History & Culture

 
This Week in History: Labour of Divisions
Date Uploaded: 
Thursday 19th June 2014

By Rabbi Daniel Fine, former US Rabbi

Modern Hebrew is an evolving language. Lefasbek was annexed to mean 'to facebook someone’, Olimpiyada is 'Olympics' and the word le'fargen was imported from Yiddish, meaning 'to allow someone else to bask in their satisfaction'. If you carry an attaché briefcase, you should neither be shaken nor stirred, for the official Hebrew term is 'tik James Bond'. Another great Modern Hebrew word is historiah, meaning history. A teacher of mine once insisted that it be spelled with a taf (instead of a tet) so it could be understood to mean 'the hiding of G-d', following the Hebrew word lehastir (to hide) which is spelt with a taf. History is 'His story'; unravelling history lets us see G-d's Hand orchestrating events, revealing sequence, pattern and process.

 History is littered with conflicts and divisions. This week in history was no different. On June 15, Genoa expelled its Jews (1567) and France surrendered to Hitler (1940). On June 16, Spain declared war on England (1779). On June 17, Japan declared war on China (1938) and Iceland declared independence from Denmark (1944). On June 19, the French king Louis IX decreed that all Jews wear badges (1269), the great Rabbi Maharam M’Rotenberg was imprisoned in the Ensisheim Tower (1286) and Panama and Costa Rica recognised the new State of Israel (1948) – the next day witnessed a fatal explosion in the Cairo Jewish quarter. These are only some of the more renowned conflicts.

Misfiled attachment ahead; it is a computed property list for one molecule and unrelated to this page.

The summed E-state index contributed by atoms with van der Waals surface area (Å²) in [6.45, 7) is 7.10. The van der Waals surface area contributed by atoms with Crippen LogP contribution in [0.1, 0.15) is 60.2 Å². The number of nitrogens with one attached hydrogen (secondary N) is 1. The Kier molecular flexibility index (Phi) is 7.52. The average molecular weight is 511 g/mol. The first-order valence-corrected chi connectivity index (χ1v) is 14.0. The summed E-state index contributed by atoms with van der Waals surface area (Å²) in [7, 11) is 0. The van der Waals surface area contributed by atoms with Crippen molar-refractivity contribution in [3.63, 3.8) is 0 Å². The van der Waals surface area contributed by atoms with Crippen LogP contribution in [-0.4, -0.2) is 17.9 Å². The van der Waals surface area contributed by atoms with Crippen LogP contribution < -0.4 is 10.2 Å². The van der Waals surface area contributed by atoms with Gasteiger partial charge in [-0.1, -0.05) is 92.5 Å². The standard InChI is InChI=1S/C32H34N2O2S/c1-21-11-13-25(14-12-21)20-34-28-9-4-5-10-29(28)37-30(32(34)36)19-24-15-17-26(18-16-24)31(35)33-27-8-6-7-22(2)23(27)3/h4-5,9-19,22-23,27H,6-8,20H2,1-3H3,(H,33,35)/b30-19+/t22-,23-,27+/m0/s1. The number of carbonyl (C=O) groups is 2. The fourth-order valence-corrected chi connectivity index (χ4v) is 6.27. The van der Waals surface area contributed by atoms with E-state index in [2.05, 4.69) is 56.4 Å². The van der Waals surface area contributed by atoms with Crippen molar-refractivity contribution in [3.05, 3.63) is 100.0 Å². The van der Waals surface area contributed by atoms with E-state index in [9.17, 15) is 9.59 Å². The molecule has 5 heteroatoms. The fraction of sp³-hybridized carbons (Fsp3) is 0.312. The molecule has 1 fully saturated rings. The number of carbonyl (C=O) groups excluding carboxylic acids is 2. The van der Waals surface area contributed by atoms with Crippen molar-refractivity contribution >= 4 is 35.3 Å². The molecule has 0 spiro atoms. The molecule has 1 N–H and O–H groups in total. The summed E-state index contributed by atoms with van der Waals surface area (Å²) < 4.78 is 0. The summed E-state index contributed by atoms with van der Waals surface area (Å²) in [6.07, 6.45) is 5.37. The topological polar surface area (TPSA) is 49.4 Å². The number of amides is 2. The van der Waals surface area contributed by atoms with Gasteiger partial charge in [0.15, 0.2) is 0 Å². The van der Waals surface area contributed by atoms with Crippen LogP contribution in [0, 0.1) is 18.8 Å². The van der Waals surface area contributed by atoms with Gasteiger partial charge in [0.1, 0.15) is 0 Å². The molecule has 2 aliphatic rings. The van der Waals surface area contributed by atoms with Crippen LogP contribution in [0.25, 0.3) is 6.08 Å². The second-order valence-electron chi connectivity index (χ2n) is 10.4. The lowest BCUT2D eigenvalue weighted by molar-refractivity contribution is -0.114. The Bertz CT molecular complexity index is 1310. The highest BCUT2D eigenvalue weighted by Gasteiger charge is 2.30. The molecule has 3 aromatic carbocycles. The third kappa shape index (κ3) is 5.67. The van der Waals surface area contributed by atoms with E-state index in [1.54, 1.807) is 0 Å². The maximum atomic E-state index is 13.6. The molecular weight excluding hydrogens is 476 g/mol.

The Mishnah in Pirkei Avot (5:20, p.560 in the green siddur) relates that 'any dispute (machloket) for the sake of Heaven (‘Hillel and Shamai’) will endure, but any machloket not for the sake of Heaven (‘Korach and his followers’) will not endure'. Two main questions are asked on this. Firstly, why is it a blessing that a machloket for the sake of Heaven will endure – do we not just want the resolution? Secondly, why are the disputants billed as ‘Korach and his followers’ and not Korach and Moshe?

One answer is to translate the word machloket here as 'divisions' (not ‘disputes’). Thus a constructive division will endure, for the parts are working together to achieve a common positive purpose. Yet a destructive division (one that only Korach and his followers were trying to create in restructuring the leadership of the Jews) will not endure.

The world needs constructive divisions between individuals. People have different strengths and qualities – to be too homogenous can defy individualism and talents. Yet when making divisions, we should doublecheck that the divisions are ultimately constructive for all parties involved.